November 23, 2020 Monday Message from the McDonald Hopkins Public Law Team

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Monday, November 23

To our friends, clients and colleagues in local and regional government, higher education and the nonprofit sector, welcome to our latest Monday Message from the Public Law Group at McDonald Hopkins. In today’s email, assembled by attorneys Dave Gunning, Kelsey Smith, Mike Wise and Kevin Butler, you’ll find insights into areas of law we’re watching on your behalf.

In today’s edition:

  • In our monthly segment, ‘5 Questions With’ State Senator Matt Dolan
  • The latest on statewide COVID-19 measures: the curfew and virtual public meetings
  • New public procurement method in the offing: public-private partnerships
  • Invitation to learn more about Treasurer’s ResultsOHIO program

In our monthly segment, ‘5 Questions With’ State Senator Matt Dolan

5 Questions Matt Dolan

In today’s edition of the Monday Message, we’re excited to continue our series, ‘5 Questions With’ – a monthly segment in which we ask local, regional and statewide leaders to pass along their wisdom on items of current and lasting interest, all in a brief, easy-to-read format.

For our latest installment we’ve asked Matt Dolan, the state senator representing Ohio’s 24th District and the chair of the Senate Finance Committee, to offer his views on everything from the recent election to his legislative priorities in the next term. Among those priorities: relaxation of regulations in order to assist in the state’s COVID-19 response; a repeal of H.B. 6, the nuclear bailout bill adopted based on what he calls “criminal acts”; and passage of S.B. 21, which would allow certain companies to become benefit corporations – corporations whose purposes are artistic, charitable, cultural, economic, educational, environmental, literary, medical, religious, scientific, or technological and benefit interests aside from shareholders’ interests. (To learn more about B-corps, visit our October 26 Monday Message.)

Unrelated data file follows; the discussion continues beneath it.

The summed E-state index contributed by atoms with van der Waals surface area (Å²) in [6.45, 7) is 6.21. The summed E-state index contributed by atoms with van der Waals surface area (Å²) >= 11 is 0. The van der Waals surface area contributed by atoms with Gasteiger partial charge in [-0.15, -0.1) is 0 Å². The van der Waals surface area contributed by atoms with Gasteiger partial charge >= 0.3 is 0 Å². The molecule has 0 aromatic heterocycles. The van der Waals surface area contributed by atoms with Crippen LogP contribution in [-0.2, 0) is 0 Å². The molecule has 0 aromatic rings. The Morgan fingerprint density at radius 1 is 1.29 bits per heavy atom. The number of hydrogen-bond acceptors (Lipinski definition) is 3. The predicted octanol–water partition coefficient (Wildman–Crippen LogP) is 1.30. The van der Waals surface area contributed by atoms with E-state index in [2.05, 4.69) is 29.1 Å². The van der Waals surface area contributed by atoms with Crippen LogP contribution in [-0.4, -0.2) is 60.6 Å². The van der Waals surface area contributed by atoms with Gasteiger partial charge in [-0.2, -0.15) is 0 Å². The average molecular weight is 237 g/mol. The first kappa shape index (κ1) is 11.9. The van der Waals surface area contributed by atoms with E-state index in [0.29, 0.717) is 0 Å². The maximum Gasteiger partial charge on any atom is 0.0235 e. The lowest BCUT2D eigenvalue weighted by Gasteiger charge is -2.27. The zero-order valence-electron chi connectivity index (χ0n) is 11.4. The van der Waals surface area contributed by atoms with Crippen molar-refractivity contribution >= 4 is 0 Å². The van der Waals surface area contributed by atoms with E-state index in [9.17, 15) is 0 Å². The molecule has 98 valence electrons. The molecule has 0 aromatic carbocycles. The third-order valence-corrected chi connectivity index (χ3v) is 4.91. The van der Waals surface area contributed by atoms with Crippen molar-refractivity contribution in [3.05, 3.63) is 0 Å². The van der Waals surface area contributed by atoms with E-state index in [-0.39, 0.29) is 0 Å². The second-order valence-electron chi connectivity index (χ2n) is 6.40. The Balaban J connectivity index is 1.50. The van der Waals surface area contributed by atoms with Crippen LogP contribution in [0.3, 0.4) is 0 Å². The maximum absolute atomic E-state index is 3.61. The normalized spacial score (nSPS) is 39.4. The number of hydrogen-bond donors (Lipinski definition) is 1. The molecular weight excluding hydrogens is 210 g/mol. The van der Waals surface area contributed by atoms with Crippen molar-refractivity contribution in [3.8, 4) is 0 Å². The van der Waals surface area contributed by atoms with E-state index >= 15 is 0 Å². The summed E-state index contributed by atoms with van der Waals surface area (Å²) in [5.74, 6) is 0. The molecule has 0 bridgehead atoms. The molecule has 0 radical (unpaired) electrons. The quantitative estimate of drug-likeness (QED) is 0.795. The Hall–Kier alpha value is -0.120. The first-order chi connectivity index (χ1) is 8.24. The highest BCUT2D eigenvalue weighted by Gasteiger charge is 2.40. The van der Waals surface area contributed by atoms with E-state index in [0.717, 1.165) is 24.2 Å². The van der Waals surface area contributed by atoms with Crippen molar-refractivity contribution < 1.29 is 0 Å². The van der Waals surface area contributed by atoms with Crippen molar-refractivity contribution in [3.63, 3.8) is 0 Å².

Read Dolan’s answers to our five questions here or click the banner above.

The latest on statewide COVID-19 measures: the curfew and virtual public meetings
Today Kelsey Smith posts a rundown of Governor DeWine’s Stay Home Tonight curfew order, a three-week measure meant to stop the spike in positive coronavirus cases around the state. The order went into effect November 19 and contains a number of exceptions. Read about them in Kelsey’s post here. In the same post Kelsey provides an update on the General Assembly’s passage of H.B. 404, which was originally introduced to apply to higher-education institutions but was amended due to the pandemic to give all Ohio public deliberative bodies permission to conduct virtual meetings until July 1, 2021.

New public procurement method in the offing: public-private partnerships